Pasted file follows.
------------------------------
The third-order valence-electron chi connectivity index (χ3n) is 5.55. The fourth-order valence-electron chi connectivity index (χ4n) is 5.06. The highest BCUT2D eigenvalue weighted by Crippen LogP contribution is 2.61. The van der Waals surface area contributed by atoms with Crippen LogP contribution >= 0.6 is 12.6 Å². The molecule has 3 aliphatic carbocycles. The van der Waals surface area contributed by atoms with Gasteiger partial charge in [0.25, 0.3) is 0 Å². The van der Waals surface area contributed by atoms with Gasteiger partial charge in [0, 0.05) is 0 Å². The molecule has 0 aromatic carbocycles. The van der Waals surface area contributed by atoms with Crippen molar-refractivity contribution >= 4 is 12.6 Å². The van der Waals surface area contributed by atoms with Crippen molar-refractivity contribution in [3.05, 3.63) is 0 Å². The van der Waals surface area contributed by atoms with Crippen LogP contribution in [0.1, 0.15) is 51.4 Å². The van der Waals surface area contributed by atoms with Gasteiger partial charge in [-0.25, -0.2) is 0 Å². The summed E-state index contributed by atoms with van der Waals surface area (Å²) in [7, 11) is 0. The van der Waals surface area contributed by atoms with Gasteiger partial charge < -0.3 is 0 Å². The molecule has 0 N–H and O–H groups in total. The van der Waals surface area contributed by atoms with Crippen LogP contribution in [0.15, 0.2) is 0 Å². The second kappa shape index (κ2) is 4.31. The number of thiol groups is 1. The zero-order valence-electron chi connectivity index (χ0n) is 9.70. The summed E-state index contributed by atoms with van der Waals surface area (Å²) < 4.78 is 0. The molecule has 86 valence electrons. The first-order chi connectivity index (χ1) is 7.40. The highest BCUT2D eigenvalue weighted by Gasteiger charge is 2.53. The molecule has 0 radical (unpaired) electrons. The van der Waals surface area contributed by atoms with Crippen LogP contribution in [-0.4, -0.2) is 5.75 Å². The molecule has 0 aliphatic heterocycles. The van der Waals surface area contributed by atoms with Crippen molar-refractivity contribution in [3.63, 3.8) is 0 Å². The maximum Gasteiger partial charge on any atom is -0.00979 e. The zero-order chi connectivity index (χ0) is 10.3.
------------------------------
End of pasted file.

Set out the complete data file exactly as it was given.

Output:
The third-order valence-electron chi connectivity index (χ3n) is 5.55. The fourth-order valence-electron chi connectivity index (χ4n) is 5.06. The highest BCUT2D eigenvalue weighted by Crippen LogP contribution is 2.61. The van der Waals surface area contributed by atoms with Crippen LogP contribution >= 0.6 is 12.6 Å². The molecule has 3 aliphatic carbocycles. The van der Waals surface area contributed by atoms with Gasteiger partial charge in [0.25, 0.3) is 0 Å². The van der Waals surface area contributed by atoms with Gasteiger partial charge in [0, 0.05) is 0 Å². The molecule has 0 aromatic carbocycles. The van der Waals surface area contributed by atoms with Crippen molar-refractivity contribution >= 4 is 12.6 Å². The van der Waals surface area contributed by atoms with Crippen molar-refractivity contribution in [3.05, 3.63) is 0 Å². The van der Waals surface area contributed by atoms with Crippen LogP contribution in [0.1, 0.15) is 51.4 Å². The van der Waals surface area contributed by atoms with Gasteiger partial charge in [-0.25, -0.2) is 0 Å². The summed E-state index contributed by atoms with van der Waals surface area (Å²) in [7, 11) is 0. The van der Waals surface area contributed by atoms with Gasteiger partial charge < -0.3 is 0 Å². The molecule has 0 N–H and O–H groups in total. The van der Waals surface area contributed by atoms with Crippen LogP contribution in [0.15, 0.2) is 0 Å². The second kappa shape index (κ2) is 4.31. The number of thiol groups is 1. The zero-order valence-electron chi connectivity index (χ0n) is 9.70. The summed E-state index contributed by atoms with van der Waals surface area (Å²) < 4.78 is 0. The molecule has 86 valence electrons. The first-order chi connectivity index (χ1) is 7.40. The highest BCUT2D eigenvalue weighted by Gasteiger charge is 2.53. The molecule has 0 radical (unpaired) electrons. The van der Waals surface area contributed by atoms with Crippen LogP contribution in [-0.4, -0.2) is 5.75 Å². The molecule has 0 aliphatic heterocycles. The van der Waals surface area contributed by atoms with Crippen molar-refractivity contribution in [3.63, 3.8) is 0 Å². The maximum Gasteiger partial charge on any atom is -0.00979 e. The zero-order chi connectivity index (χ0) is 10.3.